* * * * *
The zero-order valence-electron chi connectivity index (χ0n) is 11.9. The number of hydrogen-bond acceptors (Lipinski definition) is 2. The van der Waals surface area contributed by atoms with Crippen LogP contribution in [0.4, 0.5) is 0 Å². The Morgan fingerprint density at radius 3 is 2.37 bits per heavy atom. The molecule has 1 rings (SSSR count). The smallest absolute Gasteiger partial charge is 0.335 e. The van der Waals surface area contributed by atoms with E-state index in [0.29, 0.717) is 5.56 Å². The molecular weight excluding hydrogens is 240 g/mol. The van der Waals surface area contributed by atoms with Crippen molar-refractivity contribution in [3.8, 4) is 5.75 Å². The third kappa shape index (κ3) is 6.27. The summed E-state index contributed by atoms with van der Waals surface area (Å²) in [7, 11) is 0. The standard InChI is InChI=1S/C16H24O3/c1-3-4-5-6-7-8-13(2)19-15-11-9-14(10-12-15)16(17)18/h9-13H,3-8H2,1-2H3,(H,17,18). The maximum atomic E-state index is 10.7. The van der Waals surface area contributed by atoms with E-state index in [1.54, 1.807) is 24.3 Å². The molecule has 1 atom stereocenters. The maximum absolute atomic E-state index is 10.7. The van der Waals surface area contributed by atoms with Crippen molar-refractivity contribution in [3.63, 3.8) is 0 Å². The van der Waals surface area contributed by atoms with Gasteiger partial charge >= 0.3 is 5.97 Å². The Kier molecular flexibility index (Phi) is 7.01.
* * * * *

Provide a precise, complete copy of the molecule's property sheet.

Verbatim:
The zero-order valence-electron chi connectivity index (χ0n) is 11.9. The number of hydrogen-bond acceptors (Lipinski definition) is 2. The van der Waals surface area contributed by atoms with Crippen LogP contribution in [0.4, 0.5) is 0 Å². The Morgan fingerprint density at radius 3 is 2.37 bits per heavy atom. The molecule has 1 rings (SSSR count). The smallest absolute Gasteiger partial charge is 0.335 e. The van der Waals surface area contributed by atoms with E-state index in [0.29, 0.717) is 5.56 Å². The molecular weight excluding hydrogens is 240 g/mol. The van der Waals surface area contributed by atoms with Crippen molar-refractivity contribution in [3.8, 4) is 5.75 Å². The third kappa shape index (κ3) is 6.27. The summed E-state index contributed by atoms with van der Waals surface area (Å²) in [7, 11) is 0. The standard InChI is InChI=1S/C16H24O3/c1-3-4-5-6-7-8-13(2)19-15-11-9-14(10-12-15)16(17)18/h9-13H,3-8H2,1-2H3,(H,17,18). The maximum atomic E-state index is 10.7. The van der Waals surface area contributed by atoms with E-state index in [1.54, 1.807) is 24.3 Å². The molecule has 1 atom stereocenters. The maximum absolute atomic E-state index is 10.7. The van der Waals surface area contributed by atoms with Crippen molar-refractivity contribution in [3.63, 3.8) is 0 Å². The van der Waals surface area contributed by atoms with Gasteiger partial charge >= 0.3 is 5.97 Å². The Kier molecular flexibility index (Phi) is 7.01.